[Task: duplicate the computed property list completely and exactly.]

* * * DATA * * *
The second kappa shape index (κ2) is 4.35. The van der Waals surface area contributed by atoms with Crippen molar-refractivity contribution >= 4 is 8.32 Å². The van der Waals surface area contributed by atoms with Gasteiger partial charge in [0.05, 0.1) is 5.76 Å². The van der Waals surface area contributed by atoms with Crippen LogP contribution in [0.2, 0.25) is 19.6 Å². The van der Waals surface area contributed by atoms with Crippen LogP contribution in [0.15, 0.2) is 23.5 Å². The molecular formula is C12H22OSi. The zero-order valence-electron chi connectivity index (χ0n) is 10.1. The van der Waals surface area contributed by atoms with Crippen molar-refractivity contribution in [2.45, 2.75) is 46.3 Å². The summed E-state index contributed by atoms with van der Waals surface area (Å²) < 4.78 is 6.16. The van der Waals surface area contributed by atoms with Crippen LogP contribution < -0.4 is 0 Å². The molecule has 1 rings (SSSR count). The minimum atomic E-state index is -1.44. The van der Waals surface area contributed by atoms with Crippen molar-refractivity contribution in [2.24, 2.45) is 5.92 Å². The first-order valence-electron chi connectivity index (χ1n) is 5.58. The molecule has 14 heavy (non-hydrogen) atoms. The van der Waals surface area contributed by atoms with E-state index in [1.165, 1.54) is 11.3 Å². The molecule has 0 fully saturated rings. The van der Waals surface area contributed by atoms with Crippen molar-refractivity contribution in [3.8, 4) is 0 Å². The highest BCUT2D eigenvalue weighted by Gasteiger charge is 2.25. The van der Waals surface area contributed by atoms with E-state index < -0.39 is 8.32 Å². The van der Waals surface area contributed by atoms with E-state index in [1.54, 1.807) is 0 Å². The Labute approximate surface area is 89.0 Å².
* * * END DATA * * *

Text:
The second kappa shape index (κ2) is 4.35. The van der Waals surface area contributed by atoms with Crippen molar-refractivity contribution >= 4 is 8.32 Å². The van der Waals surface area contributed by atoms with Gasteiger partial charge in [0.05, 0.1) is 5.76 Å². The van der Waals surface area contributed by atoms with Crippen LogP contribution in [0.2, 0.25) is 19.6 Å². The van der Waals surface area contributed by atoms with Crippen LogP contribution in [0.15, 0.2) is 23.5 Å². The molecular formula is C12H22OSi. The zero-order valence-electron chi connectivity index (χ0n) is 10.1. The van der Waals surface area contributed by atoms with Crippen molar-refractivity contribution in [2.45, 2.75) is 46.3 Å². The summed E-state index contributed by atoms with van der Waals surface area (Å²) < 4.78 is 6.16. The van der Waals surface area contributed by atoms with Crippen LogP contribution < -0.4 is 0 Å². The molecule has 1 rings (SSSR count). The minimum atomic E-state index is -1.44. The van der Waals surface area contributed by atoms with Crippen molar-refractivity contribution in [2.24, 2.45) is 5.92 Å². The first-order valence-electron chi connectivity index (χ1n) is 5.58. The molecule has 14 heavy (non-hydrogen) atoms. The van der Waals surface area contributed by atoms with E-state index in [1.165, 1.54) is 11.3 Å². The molecule has 0 fully saturated rings. The van der Waals surface area contributed by atoms with Crippen molar-refractivity contribution in [3.8, 4) is 0 Å². The highest BCUT2D eigenvalue weighted by Gasteiger charge is 2.25. The van der Waals surface area contributed by atoms with E-state index < -0.39 is 8.32 Å². The van der Waals surface area contributed by atoms with E-state index in [1.54, 1.807) is 0 Å². The Labute approximate surface area is 89.0 Å².